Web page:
Pride is a remarkable film in several ways. Its narrative is conventional (based on a true story). It isn’t aesthetically interesting but it does two things very well. One is to provide its audience with high quality ensemble performances, some by well-known and celebrated UK actors, some by relative newcomers, all of which are well-judged and represent very effectively an array of characters, each of whom gets enough screen time to act as an identifiable ‘hero’ for part of the audience. In this way a broad audience can identify with the central narrative because of their attachment to one or more characters. This is no mean feat for a film dealing with arguably the most divisive period of modern British history.
The second great success of the film, at least to my mind, is that it deals with political ideas in a way that is inclusive, but at the same time is quite precise in analysing specific issues. OK, it is conventional, it uses familiar types and it does carry a large element of nostalgia and romance about very difficult times, but I think it manages to achieve the holy grail of ‘serious fun’. In doing so it raises a number of questions that need exploring.
The ‘true story’ here is that a number of activists in London branded themselves as ‘Lesbians and Gays Support the Miners’ (LGSM) in June 1984. They then randomly chose a community in South Wales as the recipients of the money they raised. This was not easy as NUM officials and strike committees were suspicious and reluctant to engage with LGBT groups. The resulting link-up was in the end a success, but not without trials and tribulations as well as downright opposition from individuals within the mining community. The strike ended in defeat, the eventual near-collapse of the mining industry and severe hardship for the mining communities themselves. But the film doesn’t end there. I won’t spoil the real ending.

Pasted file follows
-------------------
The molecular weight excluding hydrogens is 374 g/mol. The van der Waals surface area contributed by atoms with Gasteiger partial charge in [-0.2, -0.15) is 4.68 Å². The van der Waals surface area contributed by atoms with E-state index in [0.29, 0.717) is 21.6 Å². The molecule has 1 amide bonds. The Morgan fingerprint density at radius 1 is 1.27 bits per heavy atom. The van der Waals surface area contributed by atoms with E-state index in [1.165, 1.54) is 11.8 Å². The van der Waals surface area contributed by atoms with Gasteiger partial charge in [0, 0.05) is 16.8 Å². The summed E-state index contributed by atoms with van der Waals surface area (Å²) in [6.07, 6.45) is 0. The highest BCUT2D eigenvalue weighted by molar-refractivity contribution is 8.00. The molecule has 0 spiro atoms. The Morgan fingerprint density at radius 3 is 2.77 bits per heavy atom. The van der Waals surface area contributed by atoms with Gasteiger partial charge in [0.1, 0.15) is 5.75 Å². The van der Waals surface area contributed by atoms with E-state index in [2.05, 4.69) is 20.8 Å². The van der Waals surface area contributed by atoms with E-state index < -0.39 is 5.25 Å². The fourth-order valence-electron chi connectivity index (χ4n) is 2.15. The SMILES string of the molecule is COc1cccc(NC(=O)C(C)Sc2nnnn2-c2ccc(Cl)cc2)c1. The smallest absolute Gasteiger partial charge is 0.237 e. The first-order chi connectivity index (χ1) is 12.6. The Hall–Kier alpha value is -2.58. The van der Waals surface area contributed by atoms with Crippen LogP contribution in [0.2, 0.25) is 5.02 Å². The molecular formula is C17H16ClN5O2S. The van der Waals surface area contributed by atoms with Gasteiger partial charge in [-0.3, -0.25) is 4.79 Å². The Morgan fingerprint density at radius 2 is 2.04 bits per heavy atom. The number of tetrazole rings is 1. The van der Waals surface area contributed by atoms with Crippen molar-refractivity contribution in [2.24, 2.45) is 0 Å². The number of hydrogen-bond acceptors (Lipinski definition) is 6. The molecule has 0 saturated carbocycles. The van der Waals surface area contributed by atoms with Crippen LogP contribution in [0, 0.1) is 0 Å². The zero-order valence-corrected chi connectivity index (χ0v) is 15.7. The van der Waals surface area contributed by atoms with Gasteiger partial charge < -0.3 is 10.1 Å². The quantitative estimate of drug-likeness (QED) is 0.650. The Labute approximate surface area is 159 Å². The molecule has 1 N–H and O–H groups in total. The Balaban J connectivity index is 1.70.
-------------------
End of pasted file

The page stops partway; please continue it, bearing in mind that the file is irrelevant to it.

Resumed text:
The other horror of 1984-5 to go with the scores of police in transit vans and on horseback confronting striking miners was the spread of HIV and AIDS associated at this point with ‘unsafe sex’, especially within the gay community, and represented in public health advertising on TV by images of an iceberg lurking in dark waters. In 1984 gays and miners alike needed all the help they could get in the face of Thatcher’s attacks on ‘the enemy within’ as she branded them. The disappointment is that it’s taken 30 years to put these kinds of alliances on the screen. The current ‘Con-Dem’ government in the UK is now worse in many ways in its attacks on working people, even if so far it hasn’t resorted to Thatcher’s outright violence. Instead it has allowed the rich to get richer while penalising the poor – the kind of mutual support shown in Pride is even more valuable now.